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. . . or are they bad for the profession?

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Paul Hyett's reminder of the resources which the architectural profession wastes year after year on architectural competitions was well illustrated by his entirely unbelievable analogy of barristers carrying out similar free work, without any guarantee of reward. Where I differ from Mr Hyett in my analysis of this damaging activity is in his belief that the problems relate to 'unregulated competitions'. I would suggest that the problem is much wider and relates to the commonly held belief that architectural competitions have a positive effect on the profession and the quality of architecture which it produces. This belief has been consistently reinforced by leaders of our profession. Indeed, the promotion of the use of architectural competitions has been one of the few consistent polices of the riba over many years.

I'd like to continue the debate on architectural competitions in which so many of us give away vast quantities of our time and ideas, in most cases for no reward. I would suggest that in doing this we are commercially naive and professionally arrogant in believing that our passion for architecture, which leads us to design without payment, is not shared by other professionals in their passion for their calling, whether it be the law or medicine.

So, why do we do it? The arguments fall into two categories. Firstly, the official arguments, which we use publicly to encourage clients to adopt this strange procedure. Architectural competitions, it is said, encourage talented new practices, develop new architectural thinking, are intellectually stimulating for the participants and provide clients with a wide range of options from which to choose. Secondly, the unspoken truth, that architectural competitions provide a chance for all architects to compete with famous architects and dream that one day they might be one themselves, create opportunities for the maximum number of architects to enjoy designing major building projects regardless of the actual level of demand, provide a promotional opportunity for architects, enable artist architects to work without having to sully themselves by having to market their practices to people outside their own profession, and allow them to trick clients into building radical responses to problems without compromise.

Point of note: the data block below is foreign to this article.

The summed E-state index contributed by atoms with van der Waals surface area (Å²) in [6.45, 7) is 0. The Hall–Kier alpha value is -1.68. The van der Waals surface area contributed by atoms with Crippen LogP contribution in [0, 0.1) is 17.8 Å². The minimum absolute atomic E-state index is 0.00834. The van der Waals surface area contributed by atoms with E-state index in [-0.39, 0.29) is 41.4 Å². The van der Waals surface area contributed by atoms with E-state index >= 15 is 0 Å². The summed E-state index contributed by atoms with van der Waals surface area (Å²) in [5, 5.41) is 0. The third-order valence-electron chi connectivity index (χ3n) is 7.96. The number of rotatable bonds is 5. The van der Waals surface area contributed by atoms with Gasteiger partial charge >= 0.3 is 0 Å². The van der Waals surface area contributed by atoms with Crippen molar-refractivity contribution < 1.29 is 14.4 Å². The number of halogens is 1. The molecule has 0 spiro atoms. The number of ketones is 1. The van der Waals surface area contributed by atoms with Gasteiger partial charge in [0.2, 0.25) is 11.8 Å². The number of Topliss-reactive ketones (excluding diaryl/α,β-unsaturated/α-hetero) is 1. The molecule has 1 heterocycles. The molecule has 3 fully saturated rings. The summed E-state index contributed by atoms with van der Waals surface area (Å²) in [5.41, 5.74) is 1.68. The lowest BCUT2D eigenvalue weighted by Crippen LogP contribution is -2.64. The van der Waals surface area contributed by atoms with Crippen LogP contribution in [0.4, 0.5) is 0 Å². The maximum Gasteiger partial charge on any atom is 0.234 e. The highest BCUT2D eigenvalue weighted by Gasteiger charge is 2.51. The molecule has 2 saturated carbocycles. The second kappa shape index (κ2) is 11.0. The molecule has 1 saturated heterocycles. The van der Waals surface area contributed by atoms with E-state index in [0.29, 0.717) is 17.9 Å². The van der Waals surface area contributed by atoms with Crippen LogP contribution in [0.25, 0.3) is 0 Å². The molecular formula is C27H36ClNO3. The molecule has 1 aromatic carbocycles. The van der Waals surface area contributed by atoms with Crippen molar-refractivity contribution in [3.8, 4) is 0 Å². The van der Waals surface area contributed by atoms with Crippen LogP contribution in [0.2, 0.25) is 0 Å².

And what effect does this have? Architectural competitions encourage a culture in which architects give away their ideas for no payment, with many practices donating substantial amounts of time to non-income-generating activity, which is subsidised by income-generating activity, thus further reducing real fee levels across the profession. Architectural competitions damage our credibility when seeking to charge for our work, when so many architects so often appear quite happy to work for nothing. Competitions conceal that there is probably not nearly enough interesting architectural work available to keep a profession of our size in the uk intellectually stimulated, never mind appropriately rewarded. Architectural competitions result in some buildings, which never get built, being designed by literally hundreds of teams of architects for free while others, which do get built, are not designed by a single architect. Even for competition winners, the likelihood of a British competition-winning design being built is extremely remote and the very few success stories have to be coldly compared to the extraordinary amount of time, energy and enthusiasm which has been wasted on this process. Finally, there is little evidence that major uk clients, public or private, are willing to take the very real risk of having to build a competition-winning design. Strangely, they appear to prefer to work closely with their architects on the development of appropriate design solutions.

Yes, I know this all sounds terribly cynical, and the thought of never designing another major building after you leave college is heartbreaking, but surely the time has come for us to re-evaluate this increasingly crazy part of our professional ethos. Most young practices these days are quite sophisticated enough in their ability to promote themselves to potential clients without having to resort to endless free offers. Wouldn't it be better if all that incredible effort and talent was actually put to some positive purpose on behalf of society and architecture, because it seems to me that at the moment it is not just being given away, but thrown away as well.


Aylesbury, Buckinghamshire

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